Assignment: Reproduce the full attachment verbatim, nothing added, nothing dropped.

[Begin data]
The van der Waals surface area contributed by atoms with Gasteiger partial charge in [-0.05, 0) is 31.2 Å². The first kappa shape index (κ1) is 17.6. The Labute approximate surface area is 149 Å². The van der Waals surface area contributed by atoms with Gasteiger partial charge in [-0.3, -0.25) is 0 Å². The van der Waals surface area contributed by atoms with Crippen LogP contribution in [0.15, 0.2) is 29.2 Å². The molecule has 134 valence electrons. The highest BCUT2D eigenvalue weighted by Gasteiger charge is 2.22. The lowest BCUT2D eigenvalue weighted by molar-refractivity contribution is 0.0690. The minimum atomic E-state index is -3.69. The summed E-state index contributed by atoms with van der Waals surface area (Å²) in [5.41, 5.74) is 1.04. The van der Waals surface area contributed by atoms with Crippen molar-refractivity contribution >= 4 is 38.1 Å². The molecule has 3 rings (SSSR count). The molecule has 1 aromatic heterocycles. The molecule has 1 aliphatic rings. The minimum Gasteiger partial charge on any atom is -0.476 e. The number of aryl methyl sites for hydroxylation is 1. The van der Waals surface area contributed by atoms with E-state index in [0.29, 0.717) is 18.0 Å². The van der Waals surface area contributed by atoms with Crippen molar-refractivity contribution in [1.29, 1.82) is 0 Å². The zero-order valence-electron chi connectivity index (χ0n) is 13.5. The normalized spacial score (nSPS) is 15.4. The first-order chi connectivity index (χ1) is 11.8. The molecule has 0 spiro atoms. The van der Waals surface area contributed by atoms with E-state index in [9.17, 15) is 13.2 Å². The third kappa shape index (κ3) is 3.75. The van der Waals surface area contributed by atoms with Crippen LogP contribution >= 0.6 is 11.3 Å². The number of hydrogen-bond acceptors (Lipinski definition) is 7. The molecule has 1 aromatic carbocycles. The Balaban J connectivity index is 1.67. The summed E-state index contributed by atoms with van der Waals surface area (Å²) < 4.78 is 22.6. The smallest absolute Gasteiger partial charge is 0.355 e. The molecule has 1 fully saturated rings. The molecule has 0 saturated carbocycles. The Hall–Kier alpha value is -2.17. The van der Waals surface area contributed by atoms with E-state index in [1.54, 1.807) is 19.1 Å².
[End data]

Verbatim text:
The van der Waals surface area contributed by atoms with Gasteiger partial charge in [-0.05, 0) is 31.2 Å². The first kappa shape index (κ1) is 17.6. The Labute approximate surface area is 149 Å². The van der Waals surface area contributed by atoms with Gasteiger partial charge in [-0.3, -0.25) is 0 Å². The van der Waals surface area contributed by atoms with Crippen LogP contribution in [0.15, 0.2) is 29.2 Å². The molecule has 134 valence electrons. The highest BCUT2D eigenvalue weighted by Gasteiger charge is 2.22. The lowest BCUT2D eigenvalue weighted by molar-refractivity contribution is 0.0690. The minimum atomic E-state index is -3.69. The summed E-state index contributed by atoms with van der Waals surface area (Å²) in [5.41, 5.74) is 1.04. The van der Waals surface area contributed by atoms with Crippen molar-refractivity contribution >= 4 is 38.1 Å². The molecule has 3 rings (SSSR count). The molecule has 1 aromatic heterocycles. The molecule has 1 aliphatic rings. The minimum Gasteiger partial charge on any atom is -0.476 e. The number of aryl methyl sites for hydroxylation is 1. The van der Waals surface area contributed by atoms with E-state index in [0.29, 0.717) is 18.0 Å². The van der Waals surface area contributed by atoms with Crippen molar-refractivity contribution in [1.29, 1.82) is 0 Å². The zero-order valence-electron chi connectivity index (χ0n) is 13.5. The normalized spacial score (nSPS) is 15.4. The first-order chi connectivity index (χ1) is 11.8. The molecule has 0 spiro atoms. The van der Waals surface area contributed by atoms with E-state index in [9.17, 15) is 13.2 Å². The third kappa shape index (κ3) is 3.75. The van der Waals surface area contributed by atoms with Crippen LogP contribution >= 0.6 is 11.3 Å². The number of hydrogen-bond acceptors (Lipinski definition) is 7. The molecule has 1 aromatic carbocycles. The Balaban J connectivity index is 1.67. The summed E-state index contributed by atoms with van der Waals surface area (Å²) < 4.78 is 22.6. The smallest absolute Gasteiger partial charge is 0.355 e. The molecule has 1 fully saturated rings. The molecule has 0 saturated carbocycles. The Hall–Kier alpha value is -2.17. The van der Waals surface area contributed by atoms with E-state index in [1.54, 1.807) is 19.1 Å².